In an apparent reference to Japan's plans to invest in India's northeastern state Arunachal Pradesh that is claimed by China, Beijing today said that no third party should get involved in the Indo-Sino boundary dispute. Foreign Ministry spokesperson Hua Chunying told media persons here said that India and China have dispute in the eastern section of the boundary and that both the sides are now trying to seek a solution through negotiation which is acceptable to both sides.
"We hope India and various parties should respect such aspects and third parties should not be involved in our efforts to resolve our dispute," Hua said.
The spokesperson said this while reacting to a host of issues touched upon by the India-Japan joint statement of Thursday, which ranged from freedom of navigation in the South China Sea to concerns over China's Belt and Road project. The joint declaration, after a meeting between Indian Prime Minister Narendra Modi and his Japanese counterpart Shinzo Abe, also spoke about setting up an India-Japan Act East Forum for the facilitation of Japanese investment in India's northeast.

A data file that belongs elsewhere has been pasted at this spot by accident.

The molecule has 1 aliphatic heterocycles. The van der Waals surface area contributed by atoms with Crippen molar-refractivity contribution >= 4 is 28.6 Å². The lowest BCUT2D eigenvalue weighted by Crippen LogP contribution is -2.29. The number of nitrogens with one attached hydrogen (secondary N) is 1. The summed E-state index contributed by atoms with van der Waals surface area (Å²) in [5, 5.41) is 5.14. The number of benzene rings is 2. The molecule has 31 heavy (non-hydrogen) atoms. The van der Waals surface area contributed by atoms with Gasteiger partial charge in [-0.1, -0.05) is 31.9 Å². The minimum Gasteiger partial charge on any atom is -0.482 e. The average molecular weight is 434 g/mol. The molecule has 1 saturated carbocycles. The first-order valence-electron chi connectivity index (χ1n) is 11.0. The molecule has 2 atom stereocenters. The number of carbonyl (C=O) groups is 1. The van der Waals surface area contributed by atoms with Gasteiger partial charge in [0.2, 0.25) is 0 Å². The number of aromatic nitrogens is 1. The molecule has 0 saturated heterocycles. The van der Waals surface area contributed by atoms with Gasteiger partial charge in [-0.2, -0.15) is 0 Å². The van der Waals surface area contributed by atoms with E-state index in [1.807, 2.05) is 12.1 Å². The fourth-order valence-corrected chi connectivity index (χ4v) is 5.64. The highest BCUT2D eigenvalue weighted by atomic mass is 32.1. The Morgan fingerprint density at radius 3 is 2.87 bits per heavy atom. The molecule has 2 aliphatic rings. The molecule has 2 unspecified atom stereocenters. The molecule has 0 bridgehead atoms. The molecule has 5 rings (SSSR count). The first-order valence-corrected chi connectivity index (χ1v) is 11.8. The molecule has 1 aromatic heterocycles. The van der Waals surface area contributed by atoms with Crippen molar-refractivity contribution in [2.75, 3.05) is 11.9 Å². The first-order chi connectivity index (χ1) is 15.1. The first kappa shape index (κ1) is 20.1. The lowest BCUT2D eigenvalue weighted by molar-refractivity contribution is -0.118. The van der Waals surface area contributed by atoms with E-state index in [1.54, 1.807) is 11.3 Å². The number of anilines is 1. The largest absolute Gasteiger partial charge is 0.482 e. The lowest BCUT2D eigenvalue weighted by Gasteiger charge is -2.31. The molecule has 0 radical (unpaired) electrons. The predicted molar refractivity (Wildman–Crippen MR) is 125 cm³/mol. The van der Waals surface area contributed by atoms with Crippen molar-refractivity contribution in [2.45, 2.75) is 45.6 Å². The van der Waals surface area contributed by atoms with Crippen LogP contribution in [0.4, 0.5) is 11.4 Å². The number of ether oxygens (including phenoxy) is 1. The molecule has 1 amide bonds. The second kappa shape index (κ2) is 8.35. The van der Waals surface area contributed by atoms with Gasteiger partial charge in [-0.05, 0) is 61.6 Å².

India and Japan also said in the statement they were for freedom of navigation and UNCLOS in Indo-Pacific regions which include the South China Sea.
China pointed out that India and Japan have nothing to do with the disputed South China Sea as they don't have any stakes in the region.
"Resolving the dispute by directly concerned parties to uphold the freedom of navigation and over flight entitled countries and international law, this is China's position. We also hope that various parties can uphold the right to freedom of navigation and over flight in various waters," she said, without mentioning which waters she was referring to.
During the India-Japan Annual Summit, Modi and Abe had also talked about China's Belt and Road project.